Abstracts - 2007
Detecting Structure in 3D Geological Data
Biswajit Bose, John W. Fisher III & Eric Grimson
Given a 3D intensity volume obtained through acoustic imaging of the earth, we seek a dense interpretation of the volume, including horizons, faults and salt domes.
This problem poses interesting theoretical challenges. Detecting structures from intensity data has been studied in great detail in the computer vision community. In particular, for medical vision applications, it is important to detect closed 3D surfaces representing important anatomical structures. In geological data, there is an analogous surface detection problem: horizons are open surfaces. The challenge here is to be able to detect multiple horizons which have similar shapes and extents. Fault surfaces, which show up as discontinuities in horizon surfaces, also need to be detected.
We propose a representation combining the appearance and shape of the horizon within an active contour (snake) model. Since horizons are mostly horizontal surfaces, we fix their horizontal extent, and detect their vertical positions. We model the appearance variation (in the vertical direction) centred at the horizon location by a low-dimensional Gaussian model. The shape of the horizon is modelled locally using a smoothness prior (that is, requiring first and second partial derivatives of the surface to be small). Starting from a single labelled horizon, we minimise the snake energy function in order to determine the most likely location of that horizon. To detect multiple horizons, we translate the detected horizon above and below (while keeping its shape constant) to find adjacent minima in the energy function. This is then used as the initialisation for the next energy minimisation. This process is repeated to find more horizons.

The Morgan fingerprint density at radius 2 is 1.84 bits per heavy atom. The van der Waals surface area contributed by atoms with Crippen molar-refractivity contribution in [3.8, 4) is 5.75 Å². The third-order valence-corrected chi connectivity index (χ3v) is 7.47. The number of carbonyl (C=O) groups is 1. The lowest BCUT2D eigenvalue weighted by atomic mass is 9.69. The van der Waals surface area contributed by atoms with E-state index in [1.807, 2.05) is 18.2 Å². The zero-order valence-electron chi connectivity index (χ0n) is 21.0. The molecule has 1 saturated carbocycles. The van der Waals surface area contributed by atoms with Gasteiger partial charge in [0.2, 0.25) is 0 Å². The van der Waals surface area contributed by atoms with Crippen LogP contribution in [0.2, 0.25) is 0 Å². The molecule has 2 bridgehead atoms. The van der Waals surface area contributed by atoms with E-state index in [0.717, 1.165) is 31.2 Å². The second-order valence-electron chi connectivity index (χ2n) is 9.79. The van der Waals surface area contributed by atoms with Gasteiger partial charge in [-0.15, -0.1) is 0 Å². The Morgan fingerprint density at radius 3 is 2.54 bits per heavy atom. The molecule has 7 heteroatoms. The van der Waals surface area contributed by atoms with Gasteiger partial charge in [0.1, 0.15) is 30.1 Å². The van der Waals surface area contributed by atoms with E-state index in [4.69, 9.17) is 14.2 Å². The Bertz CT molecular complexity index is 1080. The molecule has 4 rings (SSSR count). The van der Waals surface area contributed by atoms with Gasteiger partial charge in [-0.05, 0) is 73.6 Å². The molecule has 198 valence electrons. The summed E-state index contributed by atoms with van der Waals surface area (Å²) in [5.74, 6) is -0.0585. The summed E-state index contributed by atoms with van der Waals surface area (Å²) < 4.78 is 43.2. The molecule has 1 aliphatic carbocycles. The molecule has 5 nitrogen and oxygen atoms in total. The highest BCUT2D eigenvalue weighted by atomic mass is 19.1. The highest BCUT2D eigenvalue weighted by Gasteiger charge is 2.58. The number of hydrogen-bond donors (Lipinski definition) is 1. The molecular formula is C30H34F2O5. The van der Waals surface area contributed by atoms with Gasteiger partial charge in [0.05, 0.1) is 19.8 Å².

We started with a 2D implementation of the snake detection algorithm. Here, we process a single vertical slice through the 3D volume:
Subsequently, we extended this to a full 3D implementation:
Our preliminary results are promising, but there is clearly much that remains to be done. While detecting multiple horizons using our procedure, the horizons tend to drift. This problem may be solved by jointly optimising over multiple horizons, with suitable constraints enforcing similarity of shape of adjacent horizons. Further, we plan to automatically determine the horizontal extent of each horizon (perhaps in conjunction with fault detection).
This research was supported by funding from Royal Dutch Shell.